Posted by: Ed Kingrey | May 10, 2010 11:43 AM    Report this comment

As a twenty five year retired controller I have worked many emergencies that did not require immediate action. It is the pilots responsibility to convey his needs to the controller. In this case I do not feel the pilot conveyed his needs, just declaring an emergency does not mean you have to land NOW! Remember in this case at least one aircraft was forced to go-around to accommodate AAL2.

Had I heard this transmission while working the tower I would have done the same thing until the pilot made it clear that he needed an immediate turn towards the requested runway.

The big question is was there a need to land immediately? Time will tell.

Posted by: Ray Laughinghouse | May 10, 2010 11:44 AM    Report this comment

Mr. Goyer, injecting the "American Eagle Captain" intimating that the American Captain is somehow different than a small Jet Captain is wrong. The processes are the same and I would submit that flying a 50-90 seat jet (you name the brand) the cross wind component is more restrictive than a Boeing 767. It was in the Jet I flew. And as Part 121 Captains be it big or small airline we are all fully aware of the consequences of our actions. Again I fully support the American Captain's decision.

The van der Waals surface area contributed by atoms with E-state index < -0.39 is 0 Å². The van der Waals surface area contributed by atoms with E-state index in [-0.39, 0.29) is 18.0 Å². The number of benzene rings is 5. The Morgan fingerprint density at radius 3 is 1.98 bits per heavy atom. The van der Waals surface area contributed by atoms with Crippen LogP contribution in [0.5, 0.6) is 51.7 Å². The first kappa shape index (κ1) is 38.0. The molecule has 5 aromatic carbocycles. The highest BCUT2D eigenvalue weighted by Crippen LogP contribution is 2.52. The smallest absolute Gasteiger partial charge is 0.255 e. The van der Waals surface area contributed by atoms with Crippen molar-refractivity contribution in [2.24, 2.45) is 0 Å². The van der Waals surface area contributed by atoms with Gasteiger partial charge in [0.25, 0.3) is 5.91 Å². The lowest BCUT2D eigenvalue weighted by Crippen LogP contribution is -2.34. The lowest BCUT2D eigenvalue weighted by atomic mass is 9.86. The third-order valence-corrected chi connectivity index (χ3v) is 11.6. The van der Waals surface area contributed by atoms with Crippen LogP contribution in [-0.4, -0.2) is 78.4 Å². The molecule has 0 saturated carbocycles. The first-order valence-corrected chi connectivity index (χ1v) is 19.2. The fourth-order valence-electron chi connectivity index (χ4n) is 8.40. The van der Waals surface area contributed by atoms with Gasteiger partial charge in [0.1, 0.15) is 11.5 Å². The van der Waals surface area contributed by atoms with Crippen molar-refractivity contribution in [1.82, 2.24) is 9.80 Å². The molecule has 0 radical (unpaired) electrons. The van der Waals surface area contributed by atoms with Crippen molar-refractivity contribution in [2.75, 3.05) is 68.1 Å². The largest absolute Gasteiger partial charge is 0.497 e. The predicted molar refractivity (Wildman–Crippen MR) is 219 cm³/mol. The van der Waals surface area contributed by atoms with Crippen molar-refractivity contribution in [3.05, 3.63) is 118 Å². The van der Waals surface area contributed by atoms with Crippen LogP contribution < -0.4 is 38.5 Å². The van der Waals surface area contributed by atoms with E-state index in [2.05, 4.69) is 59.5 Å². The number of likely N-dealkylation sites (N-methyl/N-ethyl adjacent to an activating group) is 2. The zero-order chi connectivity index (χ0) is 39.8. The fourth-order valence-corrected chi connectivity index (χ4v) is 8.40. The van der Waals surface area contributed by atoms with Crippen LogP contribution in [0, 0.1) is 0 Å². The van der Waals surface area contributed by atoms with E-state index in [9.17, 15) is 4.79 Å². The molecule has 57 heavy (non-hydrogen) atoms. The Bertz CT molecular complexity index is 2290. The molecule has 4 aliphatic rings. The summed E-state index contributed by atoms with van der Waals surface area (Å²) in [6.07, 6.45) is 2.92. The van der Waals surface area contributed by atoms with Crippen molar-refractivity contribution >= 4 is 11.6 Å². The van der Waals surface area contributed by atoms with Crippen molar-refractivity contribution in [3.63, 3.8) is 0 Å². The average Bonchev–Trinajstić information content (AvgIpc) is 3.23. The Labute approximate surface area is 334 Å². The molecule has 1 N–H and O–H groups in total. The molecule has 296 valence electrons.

Posted by: Jim Smith | May 10, 2010 11:45 AM    Report this comment

On a flight from Ecuador to MIA, during pre dawn hours, we were forced to go around Cuba because of reasons that the carrier should not be proud. That created a "minimum fuel” situation for arrival in MIA. When we put the gear down, the nose gear green light failed to illuminate. The flight engineer tried to ascertain the gear's status through an opaque viewing port and could not see the paint lines in the appropriate position.

We flew down the runway, ATC said it "appeared to be down to them". We requested to return to land. ATC said, “turn right to 180 and climb to 3,000.” I told the FO to tell them we would not do that, that we would be turning a right downwind for an immediate landing on runway 9R. The FO looked at me as if saying that would get him shot, so I took up the mic and made the same statement. ATC’s response, “are you declaring an emergency”? My response, “If I have to” and he cleared us to enter downwind and cleared us to land.

Fuel was critical, we could not take the usual tour of the Everglades. I later met with FAA Inspectors, and presented them with a written statement of the circumstances. Both of the FAA inspectors involved said that what I did was reasonable. The more serious concern was the failure of ATC units to pass on to the terminal facilities our declaration of “minimum fuel”.